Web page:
Homemade Whole-Grain Bread Recipe

Nutritious bread doesn’t have to be dense and bland. Revolutionize your whole grain baking using this Homemade Whole-Grain Bread recipe based on the methods of baking expert Peter Reinhart. You’ll make homemade whole-grain bread with a surprisingly light texture and rich flavor.


| December 2012/January 2013


Here we are following the time-tested method of creating pre-doughs that is discussed at length in Peter Reinhart’s Whole Grain Breads. The recipe is rather adaptable. A little extra fat creates a soft, airy crumb and slows staling; honey sweetens; buttermilk adds acidity and a pleasant tang; and orange juice tempers the faint bitterness in whole wheat without adding orange flavor. None of these things, however, is necessary for good bread. To keep things super-simple and super-cheap, omit everything except the flour, yeast, salt and water, and substitute water for the other liquids.

If you’re not accustomed to eating 100 percent whole-grain foods, you may want to substitute unbleached bread flour for a portion of the whole-wheat flour. Keep in mind that whole-wheat flour absorbs more liquid than white flour, so reduce the liquid somewhat if using white flour. You can always add more water later.

Homemade Whole-Grain Bread Recipe

Makes a 1-pound loaf. 

Sponge
1 3/4 cups (8 ounces) whole-wheat flour
1/4 tsp (.03 ounces) instant yeast
3/4 cup (6 ounces) cool water 

Soaker
8 ounces whole-wheat flour, OR 1/4 cup (2 ounces) whole-wheat flour PLUS 6 ounces combined total cooked and uncooked grains (see our Cooking Grains chart)
1/2 tsp (0.14 ounces) kosher or sea salt
1/2 to 2/3 cup (4 to 5 ounces) buttermilk or yogurt (wet grains require less liquid than dry grains)
2 tbsp (1 ounce) orange juice 

Final Dough
All of Sponge recipe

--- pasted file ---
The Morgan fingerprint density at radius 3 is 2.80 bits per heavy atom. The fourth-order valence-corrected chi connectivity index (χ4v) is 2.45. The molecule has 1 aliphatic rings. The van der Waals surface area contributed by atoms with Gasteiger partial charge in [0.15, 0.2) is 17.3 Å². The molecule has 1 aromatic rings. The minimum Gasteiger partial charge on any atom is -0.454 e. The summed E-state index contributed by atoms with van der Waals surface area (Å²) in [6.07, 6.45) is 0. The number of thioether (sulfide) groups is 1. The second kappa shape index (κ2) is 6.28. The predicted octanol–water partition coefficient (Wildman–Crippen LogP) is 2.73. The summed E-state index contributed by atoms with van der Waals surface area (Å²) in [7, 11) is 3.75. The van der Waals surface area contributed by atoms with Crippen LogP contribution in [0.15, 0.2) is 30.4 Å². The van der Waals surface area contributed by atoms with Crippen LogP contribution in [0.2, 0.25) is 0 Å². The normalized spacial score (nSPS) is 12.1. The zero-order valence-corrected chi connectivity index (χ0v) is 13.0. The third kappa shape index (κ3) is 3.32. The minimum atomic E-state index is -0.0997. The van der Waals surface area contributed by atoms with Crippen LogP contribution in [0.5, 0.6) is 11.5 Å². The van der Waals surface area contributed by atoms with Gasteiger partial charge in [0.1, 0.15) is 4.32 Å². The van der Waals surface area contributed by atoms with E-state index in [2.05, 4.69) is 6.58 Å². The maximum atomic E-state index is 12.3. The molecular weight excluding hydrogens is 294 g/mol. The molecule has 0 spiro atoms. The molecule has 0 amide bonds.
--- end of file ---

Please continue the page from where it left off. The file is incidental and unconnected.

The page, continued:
All of Soaker recipe
1 tsp (1/8 ounce) salt
2 1/4 tsp (1/4 ounce; 1 standard packet) instant yeast
1 tbsp (1/2 ounce) unsalted butter, softened
2 tbsp (1 ounce) honey
Extra flour and water for adjustments 

charene
11/21/2017 8:05:10 PM

Gotta say, it was strange adding dry yeast and salt to a dough like that, but it worked. The weight of flour depends on the flour, and for me 8oz was 1.5cups, so my loaf was a little on the small side. The result wasn't really better or worse than my usual, but it was much cleaner (ie., non sticky), and that made it seem easier.


charene
11/21/2017 8:02:41 PM

Gotta say, as a baker for a number of years, it was REALLY strange to put dry yeast and salt into a dough like that, but it worked. The weight of flour depends on the flour, for me it was 8oz per 1.5cups. The loaf was on the small side. The results were no better or worse than my usual recipe, but I have to admit it was the "cleanest", most non-sticky dough ever, and that made it seem easier.


charene
11/21/2017 7:58:53 PM

Gotta say, as a baker for a number of years, it was REALLY strange to put dry yeast and salt into a dough like that, but it worked. The weight of flour depenfds on the flour, for me it was 8oz per 1.5cups. The results were no better or worse than my usual recipe, but I have to admit it was the "cleanest", most non-sticky dough ever, and that made it seem easier.






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